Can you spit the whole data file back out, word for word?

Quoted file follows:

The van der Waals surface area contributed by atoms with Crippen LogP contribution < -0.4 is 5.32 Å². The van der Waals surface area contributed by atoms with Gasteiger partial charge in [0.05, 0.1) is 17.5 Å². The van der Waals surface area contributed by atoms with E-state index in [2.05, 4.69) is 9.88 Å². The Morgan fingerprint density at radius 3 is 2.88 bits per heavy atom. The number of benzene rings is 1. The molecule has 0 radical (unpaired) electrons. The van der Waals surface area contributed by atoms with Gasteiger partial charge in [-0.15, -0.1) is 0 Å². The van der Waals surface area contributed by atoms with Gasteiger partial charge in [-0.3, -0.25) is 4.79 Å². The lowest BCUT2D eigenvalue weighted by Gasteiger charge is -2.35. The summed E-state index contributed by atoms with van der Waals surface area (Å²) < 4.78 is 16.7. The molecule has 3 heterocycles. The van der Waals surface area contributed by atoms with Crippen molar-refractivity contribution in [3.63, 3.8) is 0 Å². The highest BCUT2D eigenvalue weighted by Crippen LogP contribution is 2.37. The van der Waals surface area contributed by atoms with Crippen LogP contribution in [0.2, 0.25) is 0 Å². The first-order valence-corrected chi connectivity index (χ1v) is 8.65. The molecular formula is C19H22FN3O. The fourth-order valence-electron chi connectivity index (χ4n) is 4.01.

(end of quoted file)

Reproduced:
The van der Waals surface area contributed by atoms with Crippen LogP contribution < -0.4 is 5.32 Å². The van der Waals surface area contributed by atoms with Gasteiger partial charge in [0.05, 0.1) is 17.5 Å². The van der Waals surface area contributed by atoms with E-state index in [2.05, 4.69) is 9.88 Å². The Morgan fingerprint density at radius 3 is 2.88 bits per heavy atom. The number of benzene rings is 1. The molecule has 0 radical (unpaired) electrons. The van der Waals surface area contributed by atoms with Gasteiger partial charge in [-0.15, -0.1) is 0 Å². The van der Waals surface area contributed by atoms with Gasteiger partial charge in [-0.3, -0.25) is 4.79 Å². The lowest BCUT2D eigenvalue weighted by Gasteiger charge is -2.35. The summed E-state index contributed by atoms with van der Waals surface area (Å²) < 4.78 is 16.7. The molecule has 3 heterocycles. The van der Waals surface area contributed by atoms with Crippen molar-refractivity contribution in [3.63, 3.8) is 0 Å². The highest BCUT2D eigenvalue weighted by Crippen LogP contribution is 2.37. The van der Waals surface area contributed by atoms with Crippen LogP contribution in [0.2, 0.25) is 0 Å². The first-order valence-corrected chi connectivity index (χ1v) is 8.65. The molecular formula is C19H22FN3O. The fourth-order valence-electron chi connectivity index (χ4n) is 4.01.